Current Research into Depression
Behind the major news stories, researchers continue to go about the business of finding the answers that will lead to a cure for depression. Regardless of the political climate, and in spite of inconsistent funding, scientists keep plugging away. Piece by piece, the puzzle is coming together.
A Model for Depression
No, this isn't a chance to try out your “runway strut.” This kind of model is like a roadmap, but it's a three-dimensional one. Before the invention of the microchip, if a scientist wanted to construct a 3-D model of something, there was a lot of stuff involved — wire, plastic, tape — all the things that you remember from that science class. Now, there's software. With the click of the mouse, wonderful images appear on the computer screen, and these images can be rotated, superimposed, turned inside out. As scientists study those neurotransmitters and the role they play in depression, those computer models come in really handy.
A Study of Note
At the Centre for Addiction and Mental Health (CAMH), a team of researchers, led by Dr. Jeffrey Meyer, wanted to understand how the chemical imbalance that occurs in major depression worked. Scientists already believed that monoamine levels of serotonin, norepinephrine, and dopamine in the brain decreased during episodes of major depression; but they didn't know why. Meyer and his team discovered that elevated enzyme levels of monoamine oxidase A (MAO-A) was responsible. This explained why different people who suffered from depression lost brain chemicals such as serotonin and dopamine at different rates. This led to a new monoamine model of depression. Now that they know what's involved, the next step is to find out why. (If you'd like to see what the model looks like, go to
Neurogenesis is a process by which adult brain stem cells self-renew and maintain themselves. Researchers are now studying the complex relationship between specific diseases, such as depression and neurogenesis. Remember the hippocampus? That's the area of your brain that's involved here. Since chronic and acute stress decrease neurogenesis, it makes sense that in people suffering from depression, these cells aren't developing as much, according to Fred Gage of the Salk Institute for Biological Studies. Decreasing your stress, exercising, having a complex physical environment, and continuing to learn, can help increase neurogenesis. That's good for you!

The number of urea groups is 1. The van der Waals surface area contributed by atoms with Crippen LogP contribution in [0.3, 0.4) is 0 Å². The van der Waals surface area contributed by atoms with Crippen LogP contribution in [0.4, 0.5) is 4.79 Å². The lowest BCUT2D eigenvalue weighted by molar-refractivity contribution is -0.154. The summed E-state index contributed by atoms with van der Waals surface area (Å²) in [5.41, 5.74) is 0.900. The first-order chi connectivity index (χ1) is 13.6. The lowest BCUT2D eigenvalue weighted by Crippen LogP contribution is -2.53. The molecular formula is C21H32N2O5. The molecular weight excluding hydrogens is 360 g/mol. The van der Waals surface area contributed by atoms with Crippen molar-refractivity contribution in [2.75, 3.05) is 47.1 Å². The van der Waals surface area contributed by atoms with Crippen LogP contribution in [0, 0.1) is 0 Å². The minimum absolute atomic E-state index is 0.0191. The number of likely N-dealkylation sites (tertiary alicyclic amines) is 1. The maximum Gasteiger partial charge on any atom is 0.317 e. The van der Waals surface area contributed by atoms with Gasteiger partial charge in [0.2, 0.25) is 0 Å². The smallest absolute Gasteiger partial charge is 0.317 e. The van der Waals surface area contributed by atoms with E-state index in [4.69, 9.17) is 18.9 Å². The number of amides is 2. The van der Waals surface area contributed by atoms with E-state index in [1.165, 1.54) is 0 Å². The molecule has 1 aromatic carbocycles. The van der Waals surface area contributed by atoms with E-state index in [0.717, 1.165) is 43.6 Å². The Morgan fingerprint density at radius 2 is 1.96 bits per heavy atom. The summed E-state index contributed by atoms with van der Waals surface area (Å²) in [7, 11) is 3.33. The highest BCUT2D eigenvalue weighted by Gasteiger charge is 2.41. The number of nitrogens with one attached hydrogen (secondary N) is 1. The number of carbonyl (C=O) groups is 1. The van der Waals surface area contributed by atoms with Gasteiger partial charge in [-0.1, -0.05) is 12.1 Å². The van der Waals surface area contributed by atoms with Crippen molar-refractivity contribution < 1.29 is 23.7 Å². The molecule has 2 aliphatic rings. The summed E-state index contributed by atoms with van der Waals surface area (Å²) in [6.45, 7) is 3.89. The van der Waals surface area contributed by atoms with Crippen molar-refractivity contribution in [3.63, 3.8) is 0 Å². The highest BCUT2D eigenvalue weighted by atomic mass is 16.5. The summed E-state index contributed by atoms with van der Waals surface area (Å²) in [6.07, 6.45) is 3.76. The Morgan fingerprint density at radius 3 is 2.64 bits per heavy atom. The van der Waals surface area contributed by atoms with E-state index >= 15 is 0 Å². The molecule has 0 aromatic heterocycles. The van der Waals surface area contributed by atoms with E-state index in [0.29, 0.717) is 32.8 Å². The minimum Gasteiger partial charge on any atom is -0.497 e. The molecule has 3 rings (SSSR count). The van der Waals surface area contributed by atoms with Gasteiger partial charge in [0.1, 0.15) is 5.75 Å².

Paul Greengard, working at the Laboratory of Molecular and Cellular Neuroscience at the Rockefeller University, has discovered a protein called P11. He believes P11 may be a key determinant in whether or not people become depressed. He and his team of researchers determined that if they lowered levels of P11 in animals, the animals became depressed. If they raised P11 levels, the depression eased. There are many areas they'll be exploring, and one of them is to see whether P11 levels in the blood can be used as a biomarker for depression. They'll be working with P11 at the genetic level in future studies (see
A biomarker is used to indicate or measure a biological process. Biomarkers can be levels of certain proteins in the blood. Finding the biomarker may be an indication that an individual either has a specific disease or is at risk of developing that disease with which the marker is associated.
Faster-Acting Antidepressants May Be Coming Soon
Antidepressants are generally quite effective in treating the symptoms of depression, but they can take weeks to reach optimal levels in your system. In severe cases, where an individual is suicidal, this can result in life-threatening situations. In chronic cases, it results in added misery. A new study has found that ketamine can relieve the symptoms of depression within hours. Ketamine has side effects — such as hallucinations — that will keep it from being used as an antidepressant, but its success will send researchers off in a specific direction now, striving to repeat ketamine's successes without having to deal with its side effects. The study, funded by the National Institute of Mental Health (NIMH), appeared online in